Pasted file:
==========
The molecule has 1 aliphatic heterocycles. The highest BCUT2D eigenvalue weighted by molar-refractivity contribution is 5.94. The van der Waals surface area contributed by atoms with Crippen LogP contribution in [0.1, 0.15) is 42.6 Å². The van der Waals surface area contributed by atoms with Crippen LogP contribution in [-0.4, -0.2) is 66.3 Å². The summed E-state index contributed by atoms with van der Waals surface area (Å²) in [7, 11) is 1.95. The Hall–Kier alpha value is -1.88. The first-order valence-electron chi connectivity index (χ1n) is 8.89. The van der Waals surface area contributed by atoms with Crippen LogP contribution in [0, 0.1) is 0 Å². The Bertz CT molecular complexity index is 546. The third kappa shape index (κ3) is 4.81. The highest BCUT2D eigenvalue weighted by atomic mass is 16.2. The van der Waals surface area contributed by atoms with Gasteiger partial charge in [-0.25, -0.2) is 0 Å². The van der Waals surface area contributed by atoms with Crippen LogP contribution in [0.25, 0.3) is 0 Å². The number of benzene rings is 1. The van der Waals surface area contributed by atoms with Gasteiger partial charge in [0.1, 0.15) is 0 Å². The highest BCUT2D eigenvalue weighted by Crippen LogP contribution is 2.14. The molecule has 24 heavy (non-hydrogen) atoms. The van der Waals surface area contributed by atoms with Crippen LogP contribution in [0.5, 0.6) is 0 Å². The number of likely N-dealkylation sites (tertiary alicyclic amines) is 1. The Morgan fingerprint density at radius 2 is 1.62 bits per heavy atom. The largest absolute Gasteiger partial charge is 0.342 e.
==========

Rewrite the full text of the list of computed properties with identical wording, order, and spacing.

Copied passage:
The molecule has 1 aliphatic heterocycles. The highest BCUT2D eigenvalue weighted by molar-refractivity contribution is 5.94. The van der Waals surface area contributed by atoms with Crippen LogP contribution in [0.1, 0.15) is 42.6 Å². The van der Waals surface area contributed by atoms with Crippen LogP contribution in [-0.4, -0.2) is 66.3 Å². The summed E-state index contributed by atoms with van der Waals surface area (Å²) in [7, 11) is 1.95. The Hall–Kier alpha value is -1.88. The first-order valence-electron chi connectivity index (χ1n) is 8.89. The van der Waals surface area contributed by atoms with Crippen LogP contribution in [0, 0.1) is 0 Å². The Bertz CT molecular complexity index is 546. The third kappa shape index (κ3) is 4.81. The highest BCUT2D eigenvalue weighted by atomic mass is 16.2. The van der Waals surface area contributed by atoms with Gasteiger partial charge in [-0.25, -0.2) is 0 Å². The van der Waals surface area contributed by atoms with Crippen LogP contribution in [0.25, 0.3) is 0 Å². The number of benzene rings is 1. The van der Waals surface area contributed by atoms with Gasteiger partial charge in [0.1, 0.15) is 0 Å². The highest BCUT2D eigenvalue weighted by Crippen LogP contribution is 2.14. The molecule has 24 heavy (non-hydrogen) atoms. The van der Waals surface area contributed by atoms with Crippen LogP contribution in [0.5, 0.6) is 0 Å². The number of likely N-dealkylation sites (tertiary alicyclic amines) is 1. The Morgan fingerprint density at radius 2 is 1.62 bits per heavy atom. The largest absolute Gasteiger partial charge is 0.342 e.